- If you need a power wheelchair, you cannot use a manual wheelchair or scooter, but you can safely use a power wheelchair and
- The required office visit with your doctor took place.
The equipment must be necessary for you in the home but you can also use it outside the home. You can get only one piece of equipment to address your at-home mobility problem. Your doctor or other provider will determine what equipment you need based on your condition, what equipment can be used in your home, and what equipment you are able to use.
Upgrades or special features for durable medical equipment (DME)
Medicare will usually only pay for the most basic form of DME you need to help your medical condition. Medicare will not typically pay for special features or upgrades for your durable medical equipment (DME) items. For example, Medicare will cover a power wheelchair that your health calls for to get around the house, but not added features such as a special kind of backrest or a tilt function for the seat that your health does not require.
Keep in mind Medicare will only pay for special features or upgrades for your durable medical equipment (DME) items if your provider says your condition justifies them and includes them in your DME order or prescription. For example, if your provider states you do not have the strength or balance to lift a standard walker without wheels, Medicare should pay for a model with wheels.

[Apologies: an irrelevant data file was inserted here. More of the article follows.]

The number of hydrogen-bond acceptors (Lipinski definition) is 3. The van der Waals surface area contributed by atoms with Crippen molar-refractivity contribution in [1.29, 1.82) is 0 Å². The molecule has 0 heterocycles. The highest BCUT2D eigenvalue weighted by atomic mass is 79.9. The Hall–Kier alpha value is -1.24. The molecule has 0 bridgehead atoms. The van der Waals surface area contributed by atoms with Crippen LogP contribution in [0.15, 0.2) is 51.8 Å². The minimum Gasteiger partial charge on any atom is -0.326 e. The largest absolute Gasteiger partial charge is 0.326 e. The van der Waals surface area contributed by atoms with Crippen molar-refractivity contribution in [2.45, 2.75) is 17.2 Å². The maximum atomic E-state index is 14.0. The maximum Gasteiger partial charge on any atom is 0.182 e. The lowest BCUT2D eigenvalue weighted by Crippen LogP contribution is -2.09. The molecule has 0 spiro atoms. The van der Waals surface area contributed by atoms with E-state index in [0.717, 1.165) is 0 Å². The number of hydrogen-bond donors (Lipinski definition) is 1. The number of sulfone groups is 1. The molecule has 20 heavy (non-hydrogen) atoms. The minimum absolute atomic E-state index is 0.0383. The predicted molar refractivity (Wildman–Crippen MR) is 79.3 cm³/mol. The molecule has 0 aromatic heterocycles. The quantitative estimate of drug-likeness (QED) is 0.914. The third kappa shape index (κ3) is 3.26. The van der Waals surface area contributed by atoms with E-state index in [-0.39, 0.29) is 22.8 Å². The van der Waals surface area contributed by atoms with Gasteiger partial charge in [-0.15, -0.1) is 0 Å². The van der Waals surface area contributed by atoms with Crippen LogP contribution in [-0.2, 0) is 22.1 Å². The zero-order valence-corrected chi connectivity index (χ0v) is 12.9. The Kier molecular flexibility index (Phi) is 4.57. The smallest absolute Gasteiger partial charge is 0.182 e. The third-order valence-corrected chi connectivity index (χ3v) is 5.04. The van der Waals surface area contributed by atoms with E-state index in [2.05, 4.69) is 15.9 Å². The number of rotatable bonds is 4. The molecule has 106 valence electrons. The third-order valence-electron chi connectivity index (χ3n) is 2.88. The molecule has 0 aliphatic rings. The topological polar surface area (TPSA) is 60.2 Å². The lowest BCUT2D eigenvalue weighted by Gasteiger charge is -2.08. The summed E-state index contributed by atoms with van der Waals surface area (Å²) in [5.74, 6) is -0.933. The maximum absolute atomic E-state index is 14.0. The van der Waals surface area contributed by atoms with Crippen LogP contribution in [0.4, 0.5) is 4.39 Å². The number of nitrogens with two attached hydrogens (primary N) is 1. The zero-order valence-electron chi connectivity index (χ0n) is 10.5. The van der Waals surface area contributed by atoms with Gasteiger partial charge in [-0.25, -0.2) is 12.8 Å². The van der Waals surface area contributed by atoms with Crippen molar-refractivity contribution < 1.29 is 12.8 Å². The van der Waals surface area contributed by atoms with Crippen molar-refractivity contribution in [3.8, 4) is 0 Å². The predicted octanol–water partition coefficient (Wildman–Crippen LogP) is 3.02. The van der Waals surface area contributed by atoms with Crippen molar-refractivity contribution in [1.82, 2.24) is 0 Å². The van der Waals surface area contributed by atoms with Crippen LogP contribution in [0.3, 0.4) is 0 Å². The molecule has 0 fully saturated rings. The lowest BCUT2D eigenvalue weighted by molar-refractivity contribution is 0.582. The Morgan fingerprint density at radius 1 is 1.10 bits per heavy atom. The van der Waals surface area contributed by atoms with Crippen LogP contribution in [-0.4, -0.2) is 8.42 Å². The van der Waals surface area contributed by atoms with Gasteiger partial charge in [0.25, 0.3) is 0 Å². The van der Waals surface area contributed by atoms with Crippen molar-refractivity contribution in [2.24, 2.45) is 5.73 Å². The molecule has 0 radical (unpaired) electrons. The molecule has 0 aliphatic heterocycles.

Understand that if you want additional features or upgrade that your health does not require, you can still get some coverage from Medicare for your upgraded DME, if you agree to pay more. Here’s how this works. If your supplier thinks that Medicare may not pay for additional features, the supplier should have you sign a waiver form called an Advance Beneficiary Notice (ABN) before you get the items. On the ABN, you must check the box stating you want the upgrades and will agree to pay their full cost if Medicare ends up denying coverage for them when the supplier submits the bill. Even if Medicare does refuse the upgrade, it will still pay the amount it would have paid for the basic model of the equipment. Also, you can appeal the denial if you believe your health required the upgrade.